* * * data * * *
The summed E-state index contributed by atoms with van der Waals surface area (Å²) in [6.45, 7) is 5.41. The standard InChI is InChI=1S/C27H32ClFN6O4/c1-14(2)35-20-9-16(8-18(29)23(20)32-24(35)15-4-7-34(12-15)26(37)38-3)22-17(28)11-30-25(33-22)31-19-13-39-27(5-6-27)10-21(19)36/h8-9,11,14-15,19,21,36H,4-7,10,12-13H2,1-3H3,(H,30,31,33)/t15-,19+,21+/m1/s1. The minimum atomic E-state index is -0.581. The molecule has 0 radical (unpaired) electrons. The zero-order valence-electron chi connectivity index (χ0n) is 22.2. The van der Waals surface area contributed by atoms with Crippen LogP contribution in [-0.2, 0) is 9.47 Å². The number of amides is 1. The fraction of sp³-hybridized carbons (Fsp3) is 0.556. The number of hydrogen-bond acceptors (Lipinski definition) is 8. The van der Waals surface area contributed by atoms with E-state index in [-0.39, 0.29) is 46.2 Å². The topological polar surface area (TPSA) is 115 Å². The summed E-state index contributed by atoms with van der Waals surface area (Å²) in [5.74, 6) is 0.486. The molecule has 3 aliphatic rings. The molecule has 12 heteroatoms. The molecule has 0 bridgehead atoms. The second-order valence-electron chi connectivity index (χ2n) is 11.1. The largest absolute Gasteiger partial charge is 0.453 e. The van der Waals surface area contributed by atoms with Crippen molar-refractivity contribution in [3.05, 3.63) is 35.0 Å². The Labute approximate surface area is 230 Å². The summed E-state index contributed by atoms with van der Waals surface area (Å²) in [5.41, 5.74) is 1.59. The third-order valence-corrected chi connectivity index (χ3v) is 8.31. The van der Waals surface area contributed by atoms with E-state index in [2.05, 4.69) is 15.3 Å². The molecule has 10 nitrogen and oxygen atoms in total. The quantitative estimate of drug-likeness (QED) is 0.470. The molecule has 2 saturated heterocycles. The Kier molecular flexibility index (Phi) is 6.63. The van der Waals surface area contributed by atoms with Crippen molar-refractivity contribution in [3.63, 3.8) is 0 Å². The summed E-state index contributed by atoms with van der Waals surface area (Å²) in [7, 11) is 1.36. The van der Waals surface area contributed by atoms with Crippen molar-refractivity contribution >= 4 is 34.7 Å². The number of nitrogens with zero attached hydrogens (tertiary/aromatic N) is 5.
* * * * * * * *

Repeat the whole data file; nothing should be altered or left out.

The summed E-state index contributed by atoms with van der Waals surface area (Å²) in [6.45, 7) is 5.41. The standard InChI is InChI=1S/C27H32ClFN6O4/c1-14(2)35-20-9-16(8-18(29)23(20)32-24(35)15-4-7-34(12-15)26(37)38-3)22-17(28)11-30-25(33-22)31-19-13-39-27(5-6-27)10-21(19)36/h8-9,11,14-15,19,21,36H,4-7,10,12-13H2,1-3H3,(H,30,31,33)/t15-,19+,21+/m1/s1. The minimum atomic E-state index is -0.581. The molecule has 0 radical (unpaired) electrons. The zero-order valence-electron chi connectivity index (χ0n) is 22.2. The van der Waals surface area contributed by atoms with Crippen LogP contribution in [-0.2, 0) is 9.47 Å². The number of amides is 1. The fraction of sp³-hybridized carbons (Fsp3) is 0.556. The number of hydrogen-bond acceptors (Lipinski definition) is 8. The van der Waals surface area contributed by atoms with E-state index in [-0.39, 0.29) is 46.2 Å². The topological polar surface area (TPSA) is 115 Å². The summed E-state index contributed by atoms with van der Waals surface area (Å²) in [5.74, 6) is 0.486. The molecule has 3 aliphatic rings. The molecule has 12 heteroatoms. The molecule has 0 bridgehead atoms. The second-order valence-electron chi connectivity index (χ2n) is 11.1. The largest absolute Gasteiger partial charge is 0.453 e. The van der Waals surface area contributed by atoms with Crippen molar-refractivity contribution in [3.05, 3.63) is 35.0 Å². The Labute approximate surface area is 230 Å². The summed E-state index contributed by atoms with van der Waals surface area (Å²) in [5.41, 5.74) is 1.59. The third-order valence-corrected chi connectivity index (χ3v) is 8.31. The van der Waals surface area contributed by atoms with E-state index in [2.05, 4.69) is 15.3 Å². The molecule has 10 nitrogen and oxygen atoms in total. The quantitative estimate of drug-likeness (QED) is 0.470. The molecule has 2 saturated heterocycles. The Kier molecular flexibility index (Phi) is 6.63. The van der Waals surface area contributed by atoms with Crippen molar-refractivity contribution in [3.63, 3.8) is 0 Å². The summed E-state index contributed by atoms with van der Waals surface area (Å²) in [7, 11) is 1.36. The van der Waals surface area contributed by atoms with Crippen molar-refractivity contribution >= 4 is 34.7 Å². The number of nitrogens with zero attached hydrogens (tertiary/aromatic N) is 5.